recent observations

On Thursday, we traveled to Dominion Peak and Bald Mountain on the Idaho/Montana line above Taft to check out conditions and the report of several avalanches over the weekend.  We witnessed where several cornice bombs had set off smaller slides and also saw where several glide cracks opened last weekend in the warm weather.  We won't have the repeat sun this weekend, but it is still a good reminder to pay attention to the temperature.  The loose wet potential will increase this weekend with the warmer weather and the potential rain.  Give those cornices a healthy berth!

The layers at the upper elevations were showing very good bonding and stability.  Troubling is the massive new crop of surface hoar that has formed on all aspects and elevations right now.  On the southern aspects and the lower elevations this is sitting on a stout sun crust which is a slippery sliding surface. We will cross our fingers that the new storm comes in warm and wet and knocks it down rather than burying it whole (again).  Groundhog Day is this weekend, but we don't need two persistent weak layers of buried surface hoar to keep track of.  Below is a picture of that new crop of surface hoar

Speaking of the buried surface hoar...  We found it alive and well in the sheltered timber that we checked today.  We were travelling on snowmobiles, but found it very convenient to take a break from the massive washboards to quickly dig to see if it was located where we were.  This is just as easy when you are skinning up, every time someone takes a break, dig a small quick pit to see if it is there.  Most locations it's buried under 30 to 40cm of snow, so doesn't take much digging. By doing this, you will get a good sense of the spatial variability in the area you are travelling.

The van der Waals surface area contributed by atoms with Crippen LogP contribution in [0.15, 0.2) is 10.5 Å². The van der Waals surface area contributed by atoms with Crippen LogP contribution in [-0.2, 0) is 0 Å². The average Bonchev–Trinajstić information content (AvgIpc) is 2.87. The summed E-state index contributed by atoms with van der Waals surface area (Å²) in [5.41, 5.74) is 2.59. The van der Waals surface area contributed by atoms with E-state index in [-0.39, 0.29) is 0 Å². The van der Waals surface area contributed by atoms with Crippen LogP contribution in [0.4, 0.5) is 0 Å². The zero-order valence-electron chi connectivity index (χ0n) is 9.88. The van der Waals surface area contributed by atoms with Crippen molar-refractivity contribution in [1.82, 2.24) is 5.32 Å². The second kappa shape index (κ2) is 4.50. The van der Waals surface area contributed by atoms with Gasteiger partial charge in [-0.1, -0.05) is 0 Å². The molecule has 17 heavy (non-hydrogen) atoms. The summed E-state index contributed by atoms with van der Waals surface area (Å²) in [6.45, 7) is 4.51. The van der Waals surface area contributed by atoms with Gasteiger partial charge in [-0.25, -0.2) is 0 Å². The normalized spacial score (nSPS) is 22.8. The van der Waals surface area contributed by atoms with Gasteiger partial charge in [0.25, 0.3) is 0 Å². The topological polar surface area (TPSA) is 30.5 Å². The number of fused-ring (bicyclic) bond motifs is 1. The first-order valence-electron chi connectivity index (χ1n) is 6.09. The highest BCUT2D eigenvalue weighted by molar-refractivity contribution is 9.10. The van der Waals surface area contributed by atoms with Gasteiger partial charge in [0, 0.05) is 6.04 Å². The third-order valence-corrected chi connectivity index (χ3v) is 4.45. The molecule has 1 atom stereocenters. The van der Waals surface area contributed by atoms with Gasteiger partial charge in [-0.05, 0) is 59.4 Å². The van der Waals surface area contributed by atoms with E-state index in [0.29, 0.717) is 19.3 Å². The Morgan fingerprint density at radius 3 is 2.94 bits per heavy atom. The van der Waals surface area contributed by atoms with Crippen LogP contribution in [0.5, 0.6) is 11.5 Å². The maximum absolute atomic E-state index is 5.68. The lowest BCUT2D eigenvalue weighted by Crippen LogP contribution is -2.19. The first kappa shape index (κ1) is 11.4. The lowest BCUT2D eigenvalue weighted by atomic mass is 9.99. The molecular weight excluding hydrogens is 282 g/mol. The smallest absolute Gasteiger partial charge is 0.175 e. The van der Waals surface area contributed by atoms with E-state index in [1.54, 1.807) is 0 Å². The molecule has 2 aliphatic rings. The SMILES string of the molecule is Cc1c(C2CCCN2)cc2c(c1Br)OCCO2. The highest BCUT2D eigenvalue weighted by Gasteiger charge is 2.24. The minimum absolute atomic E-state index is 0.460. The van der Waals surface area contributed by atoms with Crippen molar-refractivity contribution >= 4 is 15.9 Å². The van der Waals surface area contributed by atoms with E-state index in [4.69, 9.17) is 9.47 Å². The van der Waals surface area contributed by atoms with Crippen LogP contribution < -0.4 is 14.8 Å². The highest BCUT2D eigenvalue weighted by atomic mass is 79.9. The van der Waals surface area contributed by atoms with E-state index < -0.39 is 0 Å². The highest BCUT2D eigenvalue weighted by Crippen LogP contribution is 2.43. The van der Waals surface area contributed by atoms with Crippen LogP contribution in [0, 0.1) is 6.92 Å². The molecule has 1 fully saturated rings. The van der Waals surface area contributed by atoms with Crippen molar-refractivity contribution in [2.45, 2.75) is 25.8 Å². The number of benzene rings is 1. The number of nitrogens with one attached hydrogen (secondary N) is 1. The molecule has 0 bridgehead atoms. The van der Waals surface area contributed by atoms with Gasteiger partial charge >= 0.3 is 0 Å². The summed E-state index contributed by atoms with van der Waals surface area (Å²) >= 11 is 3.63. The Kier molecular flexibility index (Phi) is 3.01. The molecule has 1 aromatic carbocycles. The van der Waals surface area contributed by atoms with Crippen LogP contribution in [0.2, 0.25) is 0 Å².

Heads up for changing conditions Saturday. New heavy loading and strong winds will make the avalanche danger increase. Thanks everyone for the observations this week, keep them coming!

Weather and CURRENT CONDITIONS
Two-Day Mountain Weather Forecast Produced in partnership with the Spokane NWS
For 2000 ft. to 4000 ft.
Friday Friday Night Saturday
Weather: Rain/Snow likely Rain Rain/snow Likely then Rain Likely
Temperatures: 39 deg. F. 35 deg. F. 39 deg. F.
Wind Direction: E S S
Wind Speed: 6-8 9 5-7
Expected snowfall: <0.5 in. 0.5 in. <0.5 in.
For 4000 ft. to 6000 ft.
Friday Friday Night Saturday
Weather: Snow likely and breezy windy. Snow then rain/snow heavy snow and windy
Temperatures: 34 deg. F. 31 deg. F. 34 deg. F.
Wind Direction: S SW SW
Wind Speed: 20-28, G37 23-25, G34 20-28, G37
Expected snowfall: <1 in. 3-5 in. 3-5 in.
Disclaimer

Avalanche conditions change for better or worse continually. Backcountry travelers should be prepared to assess current conditions for themselves, plan their routes of travel accordingly, and never travel alone. Backcountry travelers can reduce their exposure to avalanche hazards by utilizing timbered trails and ridge routes and by avoiding open and exposed terrain with slope angles of 30 degrees or more. Backcountry travelers should carry the necessary avalanche rescue equipment such as a shovel, avalanche probe or probe ski poles, a rescue beacon and a well-equipped first aid kit.  For a recorded version of the Avalanche Advisory call (208)765-7323.